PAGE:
Background Apium leptophyllum (Pers.) is an annual herb with traditional appreciation for various pharmacological properties; however, the scientific information on this herb is insufficient. The aim of the present investigation was undertaken to evaluate flavonoidal fraction of A. leptophyllum fruit (FFALF) against diarrhoea on albino rats. Methods The antidiarrhoeal study was conducted by castor oil induce diarrhoea, prostaglandin E2 (PGE2) induced enteropooling and intestinal transit by charcoal meal test. The rats were divided into five groups (six/group). Group I served as control and received orally 2% acacia suspension; Group II served as standard and received orally loperamide (3 mg/kg) or atropine sulphate (5 mg/kg); Group III, IV and V served as test groups and received the FFALF at doses of 5, 10 and 20 mg/kg orally, respectively. Results In castor oil-induced diarrhoeal model, the FFALF significantly (p < 0.001) reduced the frequency of diarrhoea, defecation and weight of faeces as well as increased the sodium–potassium ATPase (Na+K+ATPase) activity and decreased nitric oxide (NO) content in the small intestine. In prostaglandin induced enteropooling model, it significantly (p < 0.01) and dose dependently slowed the intestinal fluid accumulation by decreasing the masses and volumes of intestinal fluid where as in charcoal meal test, it decreased charcoal meal transit in gastrointestinal tract as compared with control. Conclusions The study reveals that the FFALF possess anti-diarrhoeal properties mediated through inhibition of hyper secretion and gastrointestinal motility which support the traditional use of the plant.

      PubDate: 2017-07-04T04:17:05Z
      DOI: 10.1016/j.bj.2016.11.003
       
  • In silico structure analysis and epitope prediction of E3 CR1-beta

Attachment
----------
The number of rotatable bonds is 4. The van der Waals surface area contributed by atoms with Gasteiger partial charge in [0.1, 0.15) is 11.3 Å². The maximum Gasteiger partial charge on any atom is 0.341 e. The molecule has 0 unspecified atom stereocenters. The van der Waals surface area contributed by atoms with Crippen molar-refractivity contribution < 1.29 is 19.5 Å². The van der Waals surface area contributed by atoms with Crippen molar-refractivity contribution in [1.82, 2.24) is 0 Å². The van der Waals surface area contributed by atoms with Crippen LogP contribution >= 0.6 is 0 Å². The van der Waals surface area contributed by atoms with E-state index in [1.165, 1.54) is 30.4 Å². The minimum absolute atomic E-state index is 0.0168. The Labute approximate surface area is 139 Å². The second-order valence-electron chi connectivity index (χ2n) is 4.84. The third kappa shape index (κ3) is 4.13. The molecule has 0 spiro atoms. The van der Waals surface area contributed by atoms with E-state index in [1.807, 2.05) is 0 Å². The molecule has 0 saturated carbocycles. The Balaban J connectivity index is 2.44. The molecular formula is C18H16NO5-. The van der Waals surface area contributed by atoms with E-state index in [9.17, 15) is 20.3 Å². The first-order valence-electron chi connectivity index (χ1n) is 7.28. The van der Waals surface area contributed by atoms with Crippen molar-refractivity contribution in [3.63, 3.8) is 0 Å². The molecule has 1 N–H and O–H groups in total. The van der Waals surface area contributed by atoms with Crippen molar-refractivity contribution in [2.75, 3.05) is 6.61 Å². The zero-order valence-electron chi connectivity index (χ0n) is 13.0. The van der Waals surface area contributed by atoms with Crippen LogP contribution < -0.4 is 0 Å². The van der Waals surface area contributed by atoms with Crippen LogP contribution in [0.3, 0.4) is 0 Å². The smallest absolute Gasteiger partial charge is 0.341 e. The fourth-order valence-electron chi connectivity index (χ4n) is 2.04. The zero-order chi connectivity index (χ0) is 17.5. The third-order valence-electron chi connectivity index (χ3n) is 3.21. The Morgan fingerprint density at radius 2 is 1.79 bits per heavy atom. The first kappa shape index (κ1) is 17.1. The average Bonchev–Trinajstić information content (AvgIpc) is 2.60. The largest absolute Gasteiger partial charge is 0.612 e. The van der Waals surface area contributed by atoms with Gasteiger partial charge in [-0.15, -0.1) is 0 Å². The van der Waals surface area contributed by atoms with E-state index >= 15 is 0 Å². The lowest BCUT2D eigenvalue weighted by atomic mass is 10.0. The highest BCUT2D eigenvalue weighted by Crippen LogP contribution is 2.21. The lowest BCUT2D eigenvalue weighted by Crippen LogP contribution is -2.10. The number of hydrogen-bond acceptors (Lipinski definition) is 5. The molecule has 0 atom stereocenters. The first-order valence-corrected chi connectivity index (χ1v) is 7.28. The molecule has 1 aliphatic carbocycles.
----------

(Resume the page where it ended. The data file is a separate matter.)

protein of Human Adenovirus E for vaccine design

    • Authors: Noman Ibna Amin Patwary; Md. Saiful Islam; Md. Sohel; Ismot Ara; Mohd. Omar Faruk Sikder; Shah Md. Shahik
      Pages: 382 - 390
      Abstract: Publication date: December 2016
      Source:Biomedical Journal, Volume 39, Issue 6
      Author(s): Noman Ibna Amin Patwary, Md. Saiful Islam, Md. Sohel, Ismot Ara, Mohd. Omar Faruk Sikder, Shah Md. Shahik
      Background Human Adenoviruses are divided into 7 species of Human Adenovirus A to G based on DNA genome homology. The Human Adenovirus E (HAdVs-E) genome is a linear, double-stranded DNA containing 38 protein-coding genes. Wild-type adenoviruses type E, are linked to a number of slight illnesses. The most important part of HAdVs-E is E3 CR1-beta protein which controls the host immune response and viral attachment. Method We use numerous bio-informatics and immuno-informatics implements comprising sequence and construction tools for construction of 3D model and epitope prediction for HAdVs-E. Results The 3D structure of E3 CR1-beta protein was generated and total of ten antigenic B cell epitopes, 6 MHC class I and 11 MHC class II binding peptides were predicted. Conclusion The study was carried out to predict antigenic determinants/epitopes of the E3 CR1-beta protein of Human Adenovirus E along with the 3D protein modeling. The study revealed potential T-cell and B-cell epitopes that can raise the desired immune response against E3 CR1-beta protein and useful in developing effective vaccines against HAdVs-E.

      PubDate: 2017-07-04T04:17:05Z
      DOI: 10.1016/j.bj.2016.11.004
       
  • The effectiveness of patient-tailored treatment for acute organophosphate
           poisoning

    • Authors: Chih-Chuan Lin; Dong-Zong Hung; Hsien-Yi Chen; Kuang-Hung Hsu
      Pages: 391 - 399
      Abstract: Publication date: December 2016
      Source:Biomedical Journal, Volume 39, Issue 6
      Author(s): Chih-Chuan Lin, Dong-Zong Hung, Hsien-Yi Chen, Kuang-Hung Hsu